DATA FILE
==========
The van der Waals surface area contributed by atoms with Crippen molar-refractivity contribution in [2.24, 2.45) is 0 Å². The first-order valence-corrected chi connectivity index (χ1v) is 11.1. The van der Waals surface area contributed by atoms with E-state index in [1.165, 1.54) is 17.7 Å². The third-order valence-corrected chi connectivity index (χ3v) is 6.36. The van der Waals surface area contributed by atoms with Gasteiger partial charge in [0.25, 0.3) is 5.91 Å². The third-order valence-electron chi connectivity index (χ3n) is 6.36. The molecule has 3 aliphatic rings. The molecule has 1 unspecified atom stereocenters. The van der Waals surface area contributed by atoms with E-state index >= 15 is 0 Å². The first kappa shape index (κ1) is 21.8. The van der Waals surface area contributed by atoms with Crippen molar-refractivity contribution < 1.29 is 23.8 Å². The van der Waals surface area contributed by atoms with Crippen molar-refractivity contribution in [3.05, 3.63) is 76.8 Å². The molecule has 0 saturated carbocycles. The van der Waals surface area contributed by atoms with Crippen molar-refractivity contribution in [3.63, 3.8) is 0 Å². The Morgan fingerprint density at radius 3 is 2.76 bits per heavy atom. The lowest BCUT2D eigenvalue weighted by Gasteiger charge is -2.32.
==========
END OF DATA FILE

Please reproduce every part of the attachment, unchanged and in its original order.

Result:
The van der Waals surface area contributed by atoms with Crippen molar-refractivity contribution in [2.24, 2.45) is 0 Å². The first-order valence-corrected chi connectivity index (χ1v) is 11.1. The van der Waals surface area contributed by atoms with E-state index in [1.165, 1.54) is 17.7 Å². The third-order valence-corrected chi connectivity index (χ3v) is 6.36. The van der Waals surface area contributed by atoms with Gasteiger partial charge in [0.25, 0.3) is 5.91 Å². The third-order valence-electron chi connectivity index (χ3n) is 6.36. The molecule has 3 aliphatic rings. The molecule has 1 unspecified atom stereocenters. The van der Waals surface area contributed by atoms with E-state index >= 15 is 0 Å². The first kappa shape index (κ1) is 21.8. The van der Waals surface area contributed by atoms with Crippen molar-refractivity contribution < 1.29 is 23.8 Å². The van der Waals surface area contributed by atoms with Crippen molar-refractivity contribution in [3.05, 3.63) is 76.8 Å². The molecule has 0 saturated carbocycles. The van der Waals surface area contributed by atoms with Crippen molar-refractivity contribution in [3.63, 3.8) is 0 Å². The Morgan fingerprint density at radius 3 is 2.76 bits per heavy atom. The lowest BCUT2D eigenvalue weighted by Gasteiger charge is -2.32.